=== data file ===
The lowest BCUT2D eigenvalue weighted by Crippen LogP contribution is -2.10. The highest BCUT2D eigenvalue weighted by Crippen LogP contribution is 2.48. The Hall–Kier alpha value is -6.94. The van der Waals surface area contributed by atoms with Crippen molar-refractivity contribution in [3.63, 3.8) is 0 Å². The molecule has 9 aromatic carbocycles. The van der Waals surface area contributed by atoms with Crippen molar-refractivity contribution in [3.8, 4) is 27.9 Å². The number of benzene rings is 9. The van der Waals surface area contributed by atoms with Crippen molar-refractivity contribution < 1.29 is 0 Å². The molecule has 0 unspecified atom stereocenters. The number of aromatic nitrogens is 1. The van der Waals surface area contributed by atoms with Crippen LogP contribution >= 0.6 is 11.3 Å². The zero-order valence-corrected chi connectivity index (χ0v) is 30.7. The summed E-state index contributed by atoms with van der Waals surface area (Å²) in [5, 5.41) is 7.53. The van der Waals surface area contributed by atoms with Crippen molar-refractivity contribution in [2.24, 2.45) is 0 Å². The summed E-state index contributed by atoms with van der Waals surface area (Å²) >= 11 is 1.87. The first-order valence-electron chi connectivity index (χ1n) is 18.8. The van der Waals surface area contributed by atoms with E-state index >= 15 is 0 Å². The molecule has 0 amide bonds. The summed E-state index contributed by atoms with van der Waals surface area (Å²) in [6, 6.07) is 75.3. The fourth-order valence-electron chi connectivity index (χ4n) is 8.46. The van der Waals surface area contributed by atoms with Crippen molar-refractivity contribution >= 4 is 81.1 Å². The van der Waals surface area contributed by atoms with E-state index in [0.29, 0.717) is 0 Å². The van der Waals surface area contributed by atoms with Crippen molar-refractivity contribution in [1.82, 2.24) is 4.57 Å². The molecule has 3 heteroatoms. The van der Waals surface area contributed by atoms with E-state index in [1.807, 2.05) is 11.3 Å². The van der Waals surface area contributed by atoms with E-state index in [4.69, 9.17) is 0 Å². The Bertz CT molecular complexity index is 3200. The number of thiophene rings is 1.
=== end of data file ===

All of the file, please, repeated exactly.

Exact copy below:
The lowest BCUT2D eigenvalue weighted by Crippen LogP contribution is -2.10. The highest BCUT2D eigenvalue weighted by Crippen LogP contribution is 2.48. The Hall–Kier alpha value is -6.94. The van der Waals surface area contributed by atoms with Crippen molar-refractivity contribution in [3.63, 3.8) is 0 Å². The molecule has 9 aromatic carbocycles. The van der Waals surface area contributed by atoms with Crippen molar-refractivity contribution in [3.8, 4) is 27.9 Å². The number of benzene rings is 9. The van der Waals surface area contributed by atoms with Crippen molar-refractivity contribution < 1.29 is 0 Å². The molecule has 0 unspecified atom stereocenters. The number of aromatic nitrogens is 1. The van der Waals surface area contributed by atoms with Crippen LogP contribution >= 0.6 is 11.3 Å². The zero-order valence-corrected chi connectivity index (χ0v) is 30.7. The summed E-state index contributed by atoms with van der Waals surface area (Å²) in [5, 5.41) is 7.53. The van der Waals surface area contributed by atoms with Crippen molar-refractivity contribution in [2.24, 2.45) is 0 Å². The summed E-state index contributed by atoms with van der Waals surface area (Å²) >= 11 is 1.87. The first-order valence-electron chi connectivity index (χ1n) is 18.8. The van der Waals surface area contributed by atoms with E-state index >= 15 is 0 Å². The molecule has 0 amide bonds. The summed E-state index contributed by atoms with van der Waals surface area (Å²) in [6, 6.07) is 75.3. The fourth-order valence-electron chi connectivity index (χ4n) is 8.46. The van der Waals surface area contributed by atoms with Crippen molar-refractivity contribution >= 4 is 81.1 Å². The van der Waals surface area contributed by atoms with E-state index in [0.29, 0.717) is 0 Å². The van der Waals surface area contributed by atoms with Crippen molar-refractivity contribution in [1.82, 2.24) is 4.57 Å². The molecule has 3 heteroatoms. The van der Waals surface area contributed by atoms with E-state index in [1.807, 2.05) is 11.3 Å². The van der Waals surface area contributed by atoms with E-state index in [4.69, 9.17) is 0 Å². The Bertz CT molecular complexity index is 3200. The number of thiophene rings is 1.